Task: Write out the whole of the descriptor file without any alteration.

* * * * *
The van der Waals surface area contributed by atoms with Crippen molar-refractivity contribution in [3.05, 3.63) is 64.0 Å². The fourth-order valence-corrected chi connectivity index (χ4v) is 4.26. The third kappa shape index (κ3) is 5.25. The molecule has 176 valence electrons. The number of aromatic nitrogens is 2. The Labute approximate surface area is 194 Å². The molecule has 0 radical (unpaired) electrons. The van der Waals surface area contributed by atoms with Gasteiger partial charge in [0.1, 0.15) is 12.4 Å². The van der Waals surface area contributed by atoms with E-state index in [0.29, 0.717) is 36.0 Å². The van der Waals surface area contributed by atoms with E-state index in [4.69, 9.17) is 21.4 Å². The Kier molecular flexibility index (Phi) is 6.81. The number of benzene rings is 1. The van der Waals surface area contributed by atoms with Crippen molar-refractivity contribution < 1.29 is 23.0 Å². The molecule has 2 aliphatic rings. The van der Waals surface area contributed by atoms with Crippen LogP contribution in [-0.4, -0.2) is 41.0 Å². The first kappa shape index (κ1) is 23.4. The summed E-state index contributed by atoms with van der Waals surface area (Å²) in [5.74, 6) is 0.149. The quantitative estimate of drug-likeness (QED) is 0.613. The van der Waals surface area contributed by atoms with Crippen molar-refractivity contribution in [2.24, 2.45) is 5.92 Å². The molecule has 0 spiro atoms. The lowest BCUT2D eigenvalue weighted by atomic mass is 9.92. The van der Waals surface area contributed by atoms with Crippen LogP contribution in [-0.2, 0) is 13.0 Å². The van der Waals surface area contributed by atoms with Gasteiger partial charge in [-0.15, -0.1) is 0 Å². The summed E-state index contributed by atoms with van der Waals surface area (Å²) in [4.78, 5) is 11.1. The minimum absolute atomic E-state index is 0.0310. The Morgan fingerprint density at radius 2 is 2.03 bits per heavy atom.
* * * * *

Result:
The van der Waals surface area contributed by atoms with Crippen molar-refractivity contribution in [3.05, 3.63) is 64.0 Å². The fourth-order valence-corrected chi connectivity index (χ4v) is 4.26. The third kappa shape index (κ3) is 5.25. The molecule has 176 valence electrons. The number of aromatic nitrogens is 2. The Labute approximate surface area is 194 Å². The molecule has 0 radical (unpaired) electrons. The van der Waals surface area contributed by atoms with Gasteiger partial charge in [0.1, 0.15) is 12.4 Å². The van der Waals surface area contributed by atoms with E-state index in [0.29, 0.717) is 36.0 Å². The van der Waals surface area contributed by atoms with E-state index in [4.69, 9.17) is 21.4 Å². The Kier molecular flexibility index (Phi) is 6.81. The number of benzene rings is 1. The van der Waals surface area contributed by atoms with Crippen molar-refractivity contribution < 1.29 is 23.0 Å². The molecule has 2 aliphatic rings. The van der Waals surface area contributed by atoms with Crippen LogP contribution in [-0.4, -0.2) is 41.0 Å². The first kappa shape index (κ1) is 23.4. The summed E-state index contributed by atoms with van der Waals surface area (Å²) in [5.74, 6) is 0.149. The quantitative estimate of drug-likeness (QED) is 0.613. The van der Waals surface area contributed by atoms with Crippen molar-refractivity contribution in [2.24, 2.45) is 5.92 Å². The molecule has 0 spiro atoms. The lowest BCUT2D eigenvalue weighted by atomic mass is 9.92. The van der Waals surface area contributed by atoms with Crippen LogP contribution in [-0.2, 0) is 13.0 Å². The van der Waals surface area contributed by atoms with Gasteiger partial charge in [-0.15, -0.1) is 0 Å². The summed E-state index contributed by atoms with van der Waals surface area (Å²) in [4.78, 5) is 11.1. The minimum absolute atomic E-state index is 0.0310. The Morgan fingerprint density at radius 2 is 2.03 bits per heavy atom.